Best Stock Market Articles I’ve Ever Read

This two-part series by Bryant Urstadt is some of the best investing writing I’ve ever read. Bryant gives a run down of exactly what-the-f happened this Summer 2007. After reading these two pieces, "it all makes sense, man".

Part 1: The Blow Up

Teaser:

On Wednesday, August 8, not long after the markets closed, 200 of the smartest people on Wall Street gathered in a conference room at Four World Financial Center, the 34-story headquarters of ­Merrill Lynch. August is usually a slow month, but the rows of chairs were full, and highly paid financial engineers were standing by the windows at the back, which looked out over black Town Cars below and the Hudson River beyond. They didn’t look like Masters of the Universe; they looked like members of a chess club. They were "quants," and they had a lot to talk about, for their work was at the heart of one of the most worrisome summer markets in decades.

Part 2: The Blow Up

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(thanks, Ugly)

Is This Rate Cut Good for the U.S.?

As we all saw on Wednesday, the Federal Reserve made equal 25 basis point cuts to the Federal Funds Rate and the Discount Rate. While we are happy that core inflation is not going to be a large problem with this rate cut, and that we are easing rates in a growing economy where we just saw the U.S. economy grow at an annualized growth rate of 3.9%, I believe that many other problems will arise.

While lowering rates will bring along a lower borrowing cost I do not think that our economy needs this. Doing this will only bring people to spend more money on things they do not need. As we saw already companies that sold necessities like The Procter & Gamble Company(NYSE:PG) and Johnson & Johnson(NYSE:JNJ) have both been doing well though the subprime market problems.

Lowering rates now will also bring problems to the dollar and eventually make everyday products more expensive. This problem will arise in the future because with lowered rates the USD will keep depreciating. The Euro, Canadian Dollar, and the Yuan have all made decent gains over the past months against the US dollar, and will continue this appreciation with lower rates in the US. The weak dollar will also hurt oil prices and we now have the potential to see $100 a barrel oil prices in the near future. This means that if your heating your house with heating oil you going to be paying more then you’re used to seeing.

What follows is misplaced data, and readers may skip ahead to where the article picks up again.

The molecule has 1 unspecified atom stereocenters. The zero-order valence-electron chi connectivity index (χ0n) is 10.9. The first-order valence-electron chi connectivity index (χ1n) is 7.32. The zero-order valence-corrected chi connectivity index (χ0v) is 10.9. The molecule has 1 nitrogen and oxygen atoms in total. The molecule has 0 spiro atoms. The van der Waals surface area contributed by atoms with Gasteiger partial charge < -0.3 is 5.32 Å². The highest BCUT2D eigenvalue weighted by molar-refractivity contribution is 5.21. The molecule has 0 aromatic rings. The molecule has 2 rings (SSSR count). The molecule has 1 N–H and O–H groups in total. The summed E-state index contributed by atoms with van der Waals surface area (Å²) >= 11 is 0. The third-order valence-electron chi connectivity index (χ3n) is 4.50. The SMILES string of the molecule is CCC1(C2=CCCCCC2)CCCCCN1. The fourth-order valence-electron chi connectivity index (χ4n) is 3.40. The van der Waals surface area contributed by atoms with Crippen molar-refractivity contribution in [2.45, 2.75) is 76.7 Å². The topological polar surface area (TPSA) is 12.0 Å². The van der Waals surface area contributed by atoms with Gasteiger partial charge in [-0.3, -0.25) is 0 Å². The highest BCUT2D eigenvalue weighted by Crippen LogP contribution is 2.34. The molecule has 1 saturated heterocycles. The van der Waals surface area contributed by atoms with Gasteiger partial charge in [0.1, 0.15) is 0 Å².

Bailing out the market by lowing rates is not a cure right now; it is only putting a band-aid on the problem. Lowering these rates is also telling reckless investors and subprime borrowers that the Federal Reserve will always be there in times of worry. These problems will not disappear by just pouring more money into them. Another big problem that arises when lowering short-term rates is that it hurts long-term rates. While giving people who have adjustable rate mortgages and lower reset price, people who can afford long term fixed mortgages are going to be paying higher rates. These continuous rate drops may only be feeding more problems to come in the housing market.

All we can do now is wait to see what the outcome is of these rate cuts. Often it takes months for our economy to realize the effects of multiple rate cutes. For now watch commodities closely as they are often a hedge against the stock market in periods of lowering rates.

Win Free Books When You Join our Mailing List

You may notice a new widget in the right sidebar. There’s a little form for you to join our mailing list. Do it now, and then I’ll tell you why.

What do we mail out over our mailing list? Nothing yet. We’re still figuring it out, but it will likely have to do with updates on what’s going on with the blog and stuff we’re giving away. One thing you can be sure of is that we will never give, sell, or rent your email address to someone else. We hate spam and don’t want to contribute to your inbox problems. We’ll never send more than a couple emails per month… if that.